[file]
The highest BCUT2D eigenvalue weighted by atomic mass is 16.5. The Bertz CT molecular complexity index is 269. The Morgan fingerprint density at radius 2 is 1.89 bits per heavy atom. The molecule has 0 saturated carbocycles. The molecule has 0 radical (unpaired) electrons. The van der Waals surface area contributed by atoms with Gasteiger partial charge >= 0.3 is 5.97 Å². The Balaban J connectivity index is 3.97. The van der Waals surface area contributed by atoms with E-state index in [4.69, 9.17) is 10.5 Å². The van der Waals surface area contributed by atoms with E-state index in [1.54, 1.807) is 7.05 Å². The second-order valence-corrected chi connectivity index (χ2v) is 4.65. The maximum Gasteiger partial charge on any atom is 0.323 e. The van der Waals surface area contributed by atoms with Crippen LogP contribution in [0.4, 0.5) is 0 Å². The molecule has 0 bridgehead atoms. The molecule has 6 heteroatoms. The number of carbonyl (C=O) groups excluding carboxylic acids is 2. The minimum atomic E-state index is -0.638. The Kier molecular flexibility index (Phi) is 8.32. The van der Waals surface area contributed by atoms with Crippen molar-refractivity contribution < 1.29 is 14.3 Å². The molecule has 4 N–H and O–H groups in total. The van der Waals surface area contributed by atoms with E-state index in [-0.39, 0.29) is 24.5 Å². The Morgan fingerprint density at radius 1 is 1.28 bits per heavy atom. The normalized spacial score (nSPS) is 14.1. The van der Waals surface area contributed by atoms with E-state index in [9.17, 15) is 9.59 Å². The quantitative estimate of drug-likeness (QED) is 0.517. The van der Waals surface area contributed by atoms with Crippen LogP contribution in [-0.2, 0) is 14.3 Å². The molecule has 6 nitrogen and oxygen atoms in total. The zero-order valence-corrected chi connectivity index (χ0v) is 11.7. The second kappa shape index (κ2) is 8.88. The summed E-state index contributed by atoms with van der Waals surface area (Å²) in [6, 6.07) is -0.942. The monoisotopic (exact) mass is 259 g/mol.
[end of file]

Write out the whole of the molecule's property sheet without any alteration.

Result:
The highest BCUT2D eigenvalue weighted by atomic mass is 16.5. The Bertz CT molecular complexity index is 269. The Morgan fingerprint density at radius 2 is 1.89 bits per heavy atom. The molecule has 0 saturated carbocycles. The molecule has 0 radical (unpaired) electrons. The van der Waals surface area contributed by atoms with Gasteiger partial charge >= 0.3 is 5.97 Å². The Balaban J connectivity index is 3.97. The van der Waals surface area contributed by atoms with E-state index in [4.69, 9.17) is 10.5 Å². The van der Waals surface area contributed by atoms with E-state index in [1.54, 1.807) is 7.05 Å². The second-order valence-corrected chi connectivity index (χ2v) is 4.65. The maximum Gasteiger partial charge on any atom is 0.323 e. The van der Waals surface area contributed by atoms with Crippen LogP contribution in [0.4, 0.5) is 0 Å². The molecule has 0 bridgehead atoms. The molecule has 6 heteroatoms. The number of carbonyl (C=O) groups excluding carboxylic acids is 2. The minimum atomic E-state index is -0.638. The Kier molecular flexibility index (Phi) is 8.32. The van der Waals surface area contributed by atoms with Crippen molar-refractivity contribution < 1.29 is 14.3 Å². The molecule has 4 N–H and O–H groups in total. The van der Waals surface area contributed by atoms with E-state index in [-0.39, 0.29) is 24.5 Å². The Morgan fingerprint density at radius 1 is 1.28 bits per heavy atom. The normalized spacial score (nSPS) is 14.1. The van der Waals surface area contributed by atoms with E-state index in [9.17, 15) is 9.59 Å². The quantitative estimate of drug-likeness (QED) is 0.517. The van der Waals surface area contributed by atoms with Crippen LogP contribution in [-0.2, 0) is 14.3 Å². The molecule has 6 nitrogen and oxygen atoms in total. The zero-order valence-corrected chi connectivity index (χ0v) is 11.7. The second kappa shape index (κ2) is 8.88. The summed E-state index contributed by atoms with van der Waals surface area (Å²) in [6, 6.07) is -0.942. The monoisotopic (exact) mass is 259 g/mol.